Centre for Dominican Studies of Dacia

Mendicant Networks with Lay Communities

Presentation of session held at the International Medieval Congress (IMC) in Leeds, 7 July 2014. 

Sponsor: Centre for Dominican Studies of Dacia.

Organiser: Johnny Grandjean Gøgsig Jakobsen, Nordisk Forskningsinstitut, Københavns Universitet.

Moderator/Chair: Anne Holloway, Monash University.


Session abstract

Every medieval monastic house formed a community of its own. But often these convents also engaged in more or less formalized relations with communities outside the monastery walls. Not least the mendicant orders formed several such networks with lay groups in society, for numerous purposes and in numerous forms. This session will look at Dominican and Franciscan networks with different types of lay communities around medieval Europe - both formal and informal - to explore the background, benefits and consequences of such engagements for both sides.


Paper A: The Dominicans of Sigtuna and their interrelations with the Upplandian aristocracy in the late 13th and early 14th centuries

    Christian Oertel, Friedrich-Schiller-Universität, Jena.

A - for Swedish standards - high number of charters provide information about donations of Upplandian nobles towards the Dominican convent in Sigtuna in the late 13th and early 14th centuries. Many of the donors also wanted to be buried there. The talk will explore the possibility of tracing connections within a regional aristocracy through the common interest of their members in a certain convent.


Paper B: Do ut des: Dominicans and urban networks in late medieval Tallinn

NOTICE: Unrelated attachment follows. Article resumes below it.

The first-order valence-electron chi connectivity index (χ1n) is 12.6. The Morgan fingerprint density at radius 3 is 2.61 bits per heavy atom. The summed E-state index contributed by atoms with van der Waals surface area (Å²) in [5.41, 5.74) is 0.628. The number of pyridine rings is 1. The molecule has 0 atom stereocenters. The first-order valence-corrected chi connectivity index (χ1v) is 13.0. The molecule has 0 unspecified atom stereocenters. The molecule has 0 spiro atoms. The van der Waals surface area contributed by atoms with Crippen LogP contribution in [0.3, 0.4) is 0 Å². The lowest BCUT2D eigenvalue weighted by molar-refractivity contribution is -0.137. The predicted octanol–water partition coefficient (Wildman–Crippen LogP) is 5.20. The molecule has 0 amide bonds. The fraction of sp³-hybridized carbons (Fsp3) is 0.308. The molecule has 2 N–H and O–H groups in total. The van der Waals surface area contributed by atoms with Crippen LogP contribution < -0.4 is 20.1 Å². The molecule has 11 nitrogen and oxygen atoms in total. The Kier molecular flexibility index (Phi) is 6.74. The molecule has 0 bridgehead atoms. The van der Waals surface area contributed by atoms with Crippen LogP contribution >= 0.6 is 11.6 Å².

Anu Mänd, Tallinn University.

This paper will focus on manifold relations between the Tallinn Dominican friary and various social groups. The friary not only made contracts with private individuals but also had long lasting relationship with several associations (town council, various guilds and crafts), who founded altars and chantries in the Dominican church. There was a direct connection between the material income and liturgical obligations of the friars. This paper discusses how the mutual relations were established, regulated and developed over time, and how they ended during the Reformation (as compared to other mendicant friaries in Livonia).


Paper C: A job for life? Working for the Inquisition in Bologna and Florence in the early fourteenth century

    Jill Moore, Birkbeck, University of London.

Medieval inquisitors depended on a team of lay and clerical support staff - notaries, heralds, familiares and general servants, plus their vicars and socii. Who were these individuals? Did they form a stable team, working for successive inquisitors, or disperse when the inquisitor's own period of office ended? Using a variety of sources, this paper compares the inquisitors' teams in Bologna (Dominican) and Florence (Franciscan) between c. 1297 and c. 1332. The surprising continuity of staffing illuminates inquisitors' support systems and shows that - contrary to some scholars' views - the medieval inquisition in Italy was by this time a fully-formed bureaucratic institution.


Centre for Dominican Studies of Dacia

Johnny G.G. Jakobsen, Department of Nordic Research, University of Copenhagen

Postal address: Njalsgade 136, DK-2300 Copenhagen, Denmark ● Email: jggj@hum.ku.dk